Using Raman to Track API and Solid Dosage Forms During Drug Development

Raman spectroscopy offers benefits for processes as diverse as crystallization and tableting.

By David Strachan, Mark Kemper, Maryann Ehly, Ian Lewis and Bryan Bowie, Kaiser Optical Systems, Inc.

Many pharmaceutical quality programs fail to account for the fact that API forms can change during drug development. They may be the same compound, chemically, but have different particle sizes or morphologies. In tableting or encapsulation, this fact can lead to processing problems — for example, when an API particle that was spherical early on in the development process becomes rod-shaped later on, then causes agglomeration problems during blending.

Worse yet, differences in form can also result in quality problems or adverse reactions in patients. This is especially important in crystallization, since different forms or polymorphs of the same compound may have vastly different properties — different solubilities, dissolution rates, stabilities or bioavailabilities. As G. McGeorge has written, “FDA expects that [any] crystallization process is in control and that the polymorph generated will provide predictable properties in-vivo.” [1].

Both NIR and Raman spectroscopy are being used to study and monitor API forms during development to understand, correct and improve processes, facilitate continuous processing and improve quality. This brief article will focus on Raman and its use in detecting crystal polymorphs during API development, as well as its use in tableting. It will summarize how the technology is being used, describe the benefits it offers and briefly compare its performance with NIR.

Raman Now User-Friendly

Stimulating more interest in Raman spectroscopy is the fact that the systems have become much easier to operate over the years, and the technique offers such benefits as flexible sampling, including the possibility of remote sampling, and confocal optics. It also allows product to be sampled through containers, and can be used with various types of samples including liquids, slurries, pastes, solids and powders.

The technique also allows users to better understand the chemistry of the process being studied, including not only crystallinity, but particle characteristics, reaction intermediates, reaction equilibria and timing optimization.

It can be used to detect end points for a process that will result in optimal product quality, and is already being used for:
  • Structure elucidation
  • Crystallization
  • Polymorphism
  • Solvate and hydrate forms
  • Radiochemistry
  • Reaction monitoring
  • Grignard reactions
  • Hydrogenations
  • Nitrations
  • Slurry monitoring
  • Polymerization reactions
  • Fermentations.
Consider Raman’s use in detecting crystalline forms or polymorphs. Because different crystal forms will show intensity and frequency changes in the Raman spectrum, Raman spectroscopy can discriminate between polymorphs. In addition, it can be applied without sample preparation and used in situ to monitor processes in real time. It also eliminates the need for grab samples and can be located remotely, outside classified areas.

In one case involving progesterone, Raman spectra were able to distinguish, clearly, between two polymorphs and to pinpoint the exact point where transformation from one form to the other occurred (Figure 1, below).



From these measurements (Figure 2, below), the thermodynamics of transformation could be summarized in a simple graph, and used to optimize process conditions.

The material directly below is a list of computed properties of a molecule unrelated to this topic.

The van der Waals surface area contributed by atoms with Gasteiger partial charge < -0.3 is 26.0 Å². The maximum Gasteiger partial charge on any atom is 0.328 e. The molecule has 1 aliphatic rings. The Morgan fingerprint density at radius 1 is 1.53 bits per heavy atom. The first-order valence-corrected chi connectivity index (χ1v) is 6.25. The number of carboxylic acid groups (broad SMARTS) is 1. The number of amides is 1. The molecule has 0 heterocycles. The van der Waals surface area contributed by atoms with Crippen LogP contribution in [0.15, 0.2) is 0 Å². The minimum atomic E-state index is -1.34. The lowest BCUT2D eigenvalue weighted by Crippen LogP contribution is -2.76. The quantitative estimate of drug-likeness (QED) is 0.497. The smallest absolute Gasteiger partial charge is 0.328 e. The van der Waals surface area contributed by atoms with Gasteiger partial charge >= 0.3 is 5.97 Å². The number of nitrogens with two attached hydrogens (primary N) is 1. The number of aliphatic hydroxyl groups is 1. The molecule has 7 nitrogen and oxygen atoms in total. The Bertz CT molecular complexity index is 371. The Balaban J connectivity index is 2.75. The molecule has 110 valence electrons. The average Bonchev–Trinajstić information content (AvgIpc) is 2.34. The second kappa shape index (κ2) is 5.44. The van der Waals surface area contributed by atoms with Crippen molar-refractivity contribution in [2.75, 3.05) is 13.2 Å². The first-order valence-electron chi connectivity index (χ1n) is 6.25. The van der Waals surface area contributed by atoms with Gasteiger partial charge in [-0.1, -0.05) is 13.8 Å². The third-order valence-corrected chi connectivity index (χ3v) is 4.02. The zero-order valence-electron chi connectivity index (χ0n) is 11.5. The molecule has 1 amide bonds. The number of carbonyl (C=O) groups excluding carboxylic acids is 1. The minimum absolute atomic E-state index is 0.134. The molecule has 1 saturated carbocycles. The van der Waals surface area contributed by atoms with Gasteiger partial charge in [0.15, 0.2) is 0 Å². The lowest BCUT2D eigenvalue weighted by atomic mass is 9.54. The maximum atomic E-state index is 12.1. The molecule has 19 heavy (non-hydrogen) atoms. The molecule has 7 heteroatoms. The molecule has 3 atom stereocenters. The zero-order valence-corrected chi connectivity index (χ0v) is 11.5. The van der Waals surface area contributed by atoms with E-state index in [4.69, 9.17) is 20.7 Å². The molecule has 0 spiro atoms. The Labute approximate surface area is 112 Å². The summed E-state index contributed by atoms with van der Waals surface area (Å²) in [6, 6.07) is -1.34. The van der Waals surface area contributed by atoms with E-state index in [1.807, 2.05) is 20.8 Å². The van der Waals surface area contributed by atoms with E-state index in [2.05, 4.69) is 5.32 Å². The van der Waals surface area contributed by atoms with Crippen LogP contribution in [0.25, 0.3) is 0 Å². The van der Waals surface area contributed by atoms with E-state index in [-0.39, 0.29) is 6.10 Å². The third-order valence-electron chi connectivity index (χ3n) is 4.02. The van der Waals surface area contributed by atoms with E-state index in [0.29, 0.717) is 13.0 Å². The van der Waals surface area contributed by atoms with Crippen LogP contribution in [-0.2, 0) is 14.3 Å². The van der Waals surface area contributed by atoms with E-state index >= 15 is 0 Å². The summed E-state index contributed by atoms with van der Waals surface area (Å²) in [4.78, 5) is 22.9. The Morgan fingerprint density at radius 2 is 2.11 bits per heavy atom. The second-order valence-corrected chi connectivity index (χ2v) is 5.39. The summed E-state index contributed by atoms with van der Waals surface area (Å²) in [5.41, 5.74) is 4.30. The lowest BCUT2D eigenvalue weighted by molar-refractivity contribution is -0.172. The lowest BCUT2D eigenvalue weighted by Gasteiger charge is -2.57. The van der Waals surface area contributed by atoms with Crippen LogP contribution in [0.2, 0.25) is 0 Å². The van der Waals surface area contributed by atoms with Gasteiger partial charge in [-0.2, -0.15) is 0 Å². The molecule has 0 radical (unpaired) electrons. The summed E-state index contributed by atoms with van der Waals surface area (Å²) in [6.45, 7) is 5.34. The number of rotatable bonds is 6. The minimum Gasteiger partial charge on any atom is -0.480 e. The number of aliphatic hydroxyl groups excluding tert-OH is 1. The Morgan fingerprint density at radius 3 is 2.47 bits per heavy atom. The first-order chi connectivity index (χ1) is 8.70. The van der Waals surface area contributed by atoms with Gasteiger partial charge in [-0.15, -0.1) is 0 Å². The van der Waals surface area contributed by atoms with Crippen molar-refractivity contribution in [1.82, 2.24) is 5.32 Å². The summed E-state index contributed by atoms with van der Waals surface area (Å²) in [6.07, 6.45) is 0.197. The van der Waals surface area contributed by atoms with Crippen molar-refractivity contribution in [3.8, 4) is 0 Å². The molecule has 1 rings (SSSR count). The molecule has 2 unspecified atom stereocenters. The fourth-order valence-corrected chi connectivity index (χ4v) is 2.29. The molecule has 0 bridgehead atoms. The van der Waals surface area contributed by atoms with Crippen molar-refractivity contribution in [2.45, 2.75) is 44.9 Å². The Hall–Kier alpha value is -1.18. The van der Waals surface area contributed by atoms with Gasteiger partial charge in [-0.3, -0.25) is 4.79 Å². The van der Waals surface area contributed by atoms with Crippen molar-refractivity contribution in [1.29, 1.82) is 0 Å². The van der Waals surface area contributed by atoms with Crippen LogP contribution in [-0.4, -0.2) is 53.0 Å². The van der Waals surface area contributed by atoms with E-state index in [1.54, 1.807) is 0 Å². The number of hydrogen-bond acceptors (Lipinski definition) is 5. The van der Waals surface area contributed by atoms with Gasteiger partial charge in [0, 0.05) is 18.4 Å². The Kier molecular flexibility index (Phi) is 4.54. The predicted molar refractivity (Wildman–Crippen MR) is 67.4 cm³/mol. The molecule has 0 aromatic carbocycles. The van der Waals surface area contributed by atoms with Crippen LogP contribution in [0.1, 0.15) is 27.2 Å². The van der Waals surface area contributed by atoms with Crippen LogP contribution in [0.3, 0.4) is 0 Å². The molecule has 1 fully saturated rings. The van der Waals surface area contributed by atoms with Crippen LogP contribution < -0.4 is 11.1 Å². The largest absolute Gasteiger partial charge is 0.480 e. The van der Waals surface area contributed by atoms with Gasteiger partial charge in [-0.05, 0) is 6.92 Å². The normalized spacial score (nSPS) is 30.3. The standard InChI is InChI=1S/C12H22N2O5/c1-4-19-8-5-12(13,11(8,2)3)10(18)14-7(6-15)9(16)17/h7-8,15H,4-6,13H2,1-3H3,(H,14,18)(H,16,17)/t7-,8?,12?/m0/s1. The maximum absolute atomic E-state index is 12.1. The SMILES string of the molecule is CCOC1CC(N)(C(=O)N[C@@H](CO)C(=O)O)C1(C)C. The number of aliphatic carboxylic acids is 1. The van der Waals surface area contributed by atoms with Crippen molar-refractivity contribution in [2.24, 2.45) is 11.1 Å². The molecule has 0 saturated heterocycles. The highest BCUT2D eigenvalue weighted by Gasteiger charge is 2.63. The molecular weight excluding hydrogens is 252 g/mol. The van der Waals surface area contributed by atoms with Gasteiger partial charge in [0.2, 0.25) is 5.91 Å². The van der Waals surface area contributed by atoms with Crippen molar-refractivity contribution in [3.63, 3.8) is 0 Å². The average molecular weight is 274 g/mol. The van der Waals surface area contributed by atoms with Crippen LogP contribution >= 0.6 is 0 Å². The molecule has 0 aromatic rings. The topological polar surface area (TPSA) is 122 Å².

In another case involving the in-situ hydration of theophylline, Raman was able to determine the exact amount of active form left in the solution as precipitate formed (Figure 3, below).



The phase transition was studied at a constant temperature and a calibration curve was developed, ultimately leading to a simple graph of the overall reaction trend, pinpointing the exact point at which precipitate was formed. (Figure 4, below).



Raman for Solid Dosage Forms

Currently, most tablet analyses are done with HPLC, a specific and reproducible technique that nonetheless can be tedious to use, difficult to verify, and costly. Furthermore, using HPLC provides an incomplete picture. Applying Raman to tablet analysis offers significant benefits, as the resolved spectral density of he technique is generally very good. On the negative side, signal-to-noise can sometimes be an issue.

Kaiser has now developed a PhAT system to address traditional Raman’s limitations for solid state chemistry analyses. In the future, spectroscopic analysis of final solid dosage forms using techniques including Raman will offer the fastest and most complete way to assess product quality. However, users will need to increase their comfort level with applying chemometric techniques including MVA.

Raman vs. NIR

The following chart compares both techniques:

Dispersive Raman NIR
Emission Absorption
Fundamental information Overtones
No sample preparation needed No sample preparation needed
Process capable measurements Process capable measurements
High spectral density Unresolved information
Limited sensitivity to physical status Sensitivity to particle size and compaction
Representative sampling Representative sampling
Potentially very good LOQ Good LOQ
Smaller number of calibration samples Large number of calibration samples
Models potentially more robust and easier to develop Models potentially less robust and complex


The following graphic compares both techniques when used to study chemical specificity in a formulation involving acetaminophen and Avicel powder excipient. In the NIR, most of the signal comes from the excipient, where with Raman, it comes from the API (Figure 5, below).





Reference
McGeorge, G., Combining Raman Spectroscopy and Microscopy to Support Pharmaceutical Development, American Pharmaceutical Review, 1-4, 2003.
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